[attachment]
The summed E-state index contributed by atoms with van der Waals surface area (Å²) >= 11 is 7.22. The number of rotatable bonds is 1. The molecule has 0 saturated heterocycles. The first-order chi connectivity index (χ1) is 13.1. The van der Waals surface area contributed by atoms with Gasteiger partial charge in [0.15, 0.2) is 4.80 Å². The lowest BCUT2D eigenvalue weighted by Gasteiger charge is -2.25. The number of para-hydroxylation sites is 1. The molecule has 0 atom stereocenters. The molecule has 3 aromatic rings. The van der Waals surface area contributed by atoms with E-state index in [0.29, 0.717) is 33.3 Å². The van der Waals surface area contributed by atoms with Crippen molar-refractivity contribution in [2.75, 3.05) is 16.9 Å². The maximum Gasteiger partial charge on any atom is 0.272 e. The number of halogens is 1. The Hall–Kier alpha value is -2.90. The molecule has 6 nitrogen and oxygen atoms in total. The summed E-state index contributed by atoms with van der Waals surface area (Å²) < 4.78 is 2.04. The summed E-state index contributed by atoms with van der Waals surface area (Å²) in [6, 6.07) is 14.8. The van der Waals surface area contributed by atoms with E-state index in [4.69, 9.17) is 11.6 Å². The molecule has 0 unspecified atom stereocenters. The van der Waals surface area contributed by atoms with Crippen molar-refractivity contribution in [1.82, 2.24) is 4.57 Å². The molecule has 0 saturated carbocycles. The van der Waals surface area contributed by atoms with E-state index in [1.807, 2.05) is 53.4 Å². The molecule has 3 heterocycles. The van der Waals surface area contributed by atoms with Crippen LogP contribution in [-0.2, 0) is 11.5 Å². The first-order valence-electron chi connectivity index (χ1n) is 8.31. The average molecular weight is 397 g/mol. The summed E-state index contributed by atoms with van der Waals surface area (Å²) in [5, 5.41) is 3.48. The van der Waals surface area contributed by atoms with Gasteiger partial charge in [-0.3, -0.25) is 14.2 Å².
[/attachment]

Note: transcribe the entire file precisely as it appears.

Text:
The summed E-state index contributed by atoms with van der Waals surface area (Å²) >= 11 is 7.22. The number of rotatable bonds is 1. The molecule has 0 saturated heterocycles. The first-order chi connectivity index (χ1) is 13.1. The van der Waals surface area contributed by atoms with Gasteiger partial charge in [0.15, 0.2) is 4.80 Å². The lowest BCUT2D eigenvalue weighted by Gasteiger charge is -2.25. The number of para-hydroxylation sites is 1. The molecule has 0 atom stereocenters. The molecule has 3 aromatic rings. The van der Waals surface area contributed by atoms with E-state index in [0.29, 0.717) is 33.3 Å². The van der Waals surface area contributed by atoms with Crippen molar-refractivity contribution in [2.75, 3.05) is 16.9 Å². The maximum Gasteiger partial charge on any atom is 0.272 e. The number of halogens is 1. The Hall–Kier alpha value is -2.90. The molecule has 6 nitrogen and oxygen atoms in total. The summed E-state index contributed by atoms with van der Waals surface area (Å²) < 4.78 is 2.04. The summed E-state index contributed by atoms with van der Waals surface area (Å²) in [6, 6.07) is 14.8. The van der Waals surface area contributed by atoms with E-state index in [4.69, 9.17) is 11.6 Å². The molecule has 0 unspecified atom stereocenters. The van der Waals surface area contributed by atoms with Crippen molar-refractivity contribution in [1.82, 2.24) is 4.57 Å². The molecule has 0 saturated carbocycles. The van der Waals surface area contributed by atoms with E-state index in [1.807, 2.05) is 53.4 Å². The molecule has 3 heterocycles. The van der Waals surface area contributed by atoms with Crippen LogP contribution in [-0.2, 0) is 11.5 Å². The first-order valence-electron chi connectivity index (χ1n) is 8.31. The average molecular weight is 397 g/mol. The summed E-state index contributed by atoms with van der Waals surface area (Å²) in [5, 5.41) is 3.48. The van der Waals surface area contributed by atoms with Gasteiger partial charge in [-0.3, -0.25) is 14.2 Å².